overtly-feminist moment, though
the big red "x" over the statue's
penis in the spray-painting se-
quence) and Hispanic girlfriend,
Madonna has continually carved
up the monolithic block of patri-
archy to gain territory for herself
by playing two contradictory roles.
The most obvious dichotomy that
she creates occurs in "Like a Vir-
gin," in which she is both a gyrat-
ing slut scantily clad in black and
an untouched, pure-white innocent.
Of course, this is where the
problem arises. The apparent con-
tradictions in her image turn her
into a tease in the male gaze. Her
duality cannot be confined by typ-
ically male categorizations. As a
result, she is an uncontrollable
bitch and all the more desirable to
men who want to hear the orgas-
mic squeal from both "Like a Vir-
gin" and "Material Girl" as the
climax to their masterful sexploits.
Doubtless, the most celebrated
pair of American breasts this side
of Dolly Parton don't hurt either,
Which is why no member of the

Roches will ever attain Madonna-
esque status.
From "Material Girl" on, how-
ever, Madonna has confronted this
attitude (Medussa-)head on. Al-
though "Material Girl" was the
predecessor of N.W.A.'s "I Ain't
tha One" and "If they don't give

inspired the video has less to do
with the male gaze than with the-
"why doesn't he/she notice that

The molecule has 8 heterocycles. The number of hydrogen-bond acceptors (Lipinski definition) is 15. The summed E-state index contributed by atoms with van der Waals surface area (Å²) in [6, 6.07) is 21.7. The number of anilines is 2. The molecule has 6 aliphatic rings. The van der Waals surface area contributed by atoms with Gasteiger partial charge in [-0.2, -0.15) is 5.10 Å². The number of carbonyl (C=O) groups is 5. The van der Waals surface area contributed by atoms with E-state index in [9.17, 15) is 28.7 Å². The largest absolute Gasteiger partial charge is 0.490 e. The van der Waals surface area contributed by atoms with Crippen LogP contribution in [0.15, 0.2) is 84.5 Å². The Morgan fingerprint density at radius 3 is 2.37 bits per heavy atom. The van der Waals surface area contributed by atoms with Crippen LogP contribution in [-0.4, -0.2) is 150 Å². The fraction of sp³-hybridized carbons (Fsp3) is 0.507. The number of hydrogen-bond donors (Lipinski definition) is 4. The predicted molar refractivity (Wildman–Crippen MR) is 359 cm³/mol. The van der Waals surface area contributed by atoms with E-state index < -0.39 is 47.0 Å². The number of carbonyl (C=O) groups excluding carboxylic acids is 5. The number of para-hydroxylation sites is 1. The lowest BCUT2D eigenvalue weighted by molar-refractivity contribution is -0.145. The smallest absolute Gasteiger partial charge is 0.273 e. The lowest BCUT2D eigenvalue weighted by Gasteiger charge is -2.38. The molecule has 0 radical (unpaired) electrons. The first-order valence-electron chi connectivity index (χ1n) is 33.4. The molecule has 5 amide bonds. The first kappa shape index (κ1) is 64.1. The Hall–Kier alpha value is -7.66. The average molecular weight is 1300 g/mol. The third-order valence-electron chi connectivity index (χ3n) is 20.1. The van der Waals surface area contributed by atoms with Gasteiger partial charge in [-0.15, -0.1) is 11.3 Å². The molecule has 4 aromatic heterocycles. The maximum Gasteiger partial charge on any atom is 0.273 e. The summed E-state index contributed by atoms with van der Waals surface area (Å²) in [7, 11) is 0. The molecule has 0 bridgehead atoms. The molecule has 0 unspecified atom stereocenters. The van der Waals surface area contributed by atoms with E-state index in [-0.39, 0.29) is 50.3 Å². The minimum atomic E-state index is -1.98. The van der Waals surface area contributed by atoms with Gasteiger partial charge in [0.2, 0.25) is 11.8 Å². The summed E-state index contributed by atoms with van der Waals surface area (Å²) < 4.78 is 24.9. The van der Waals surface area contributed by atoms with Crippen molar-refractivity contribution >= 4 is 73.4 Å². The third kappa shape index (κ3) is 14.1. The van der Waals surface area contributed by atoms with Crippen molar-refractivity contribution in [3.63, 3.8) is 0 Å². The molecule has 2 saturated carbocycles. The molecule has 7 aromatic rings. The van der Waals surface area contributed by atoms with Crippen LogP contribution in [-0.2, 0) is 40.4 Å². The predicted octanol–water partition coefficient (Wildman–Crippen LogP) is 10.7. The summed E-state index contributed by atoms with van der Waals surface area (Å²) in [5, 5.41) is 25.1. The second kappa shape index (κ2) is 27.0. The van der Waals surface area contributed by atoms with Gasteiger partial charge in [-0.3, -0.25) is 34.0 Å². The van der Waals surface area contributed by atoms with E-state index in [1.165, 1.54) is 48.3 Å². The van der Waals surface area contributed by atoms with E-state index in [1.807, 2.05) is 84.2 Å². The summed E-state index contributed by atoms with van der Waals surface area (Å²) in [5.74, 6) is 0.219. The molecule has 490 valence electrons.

I'm alive" attitude of desperately
confused teen-agers everywhere,
every frame of the video serves to
undercut the force and power of
definition that the male gaze has
had since Adam named the ani-
mals.
Starting with the chorus ("I
hold the lock/ You hold the key"),
whose double entendre resonates
with painful chastity belt imagery,
Madonna begs the object of her af-
fection to be more generous and
more loving. The men in the back-
ground of the strip joint are the ob-
jects, while the strip-teasing
Madonna is never completely the
object of the stares of the other
peep-show patrons because the
blinds keep coming down on them,
preventing them from completely
objectifying her and, in effect,
rendering their gazes powerless.
This pattern of turning the gaze
back on men intensifies in her
other two landmark videos-
"Express Yourself" and "Vogue."
In both videos, the male body, not
just an abstract masculine
archetype, is the subject of the
viewer's desire. In "Express Your-
self," the bodies of the oppressed
industrial workers are placed on a
pedestal that exceeds the bound-
aries of neo-classical celebration
of male beauty by making their
forms flesh, gleefully wallowing in
the pornographic thrills that make
the grease from Madonna's stud
tainting her white satin sheets an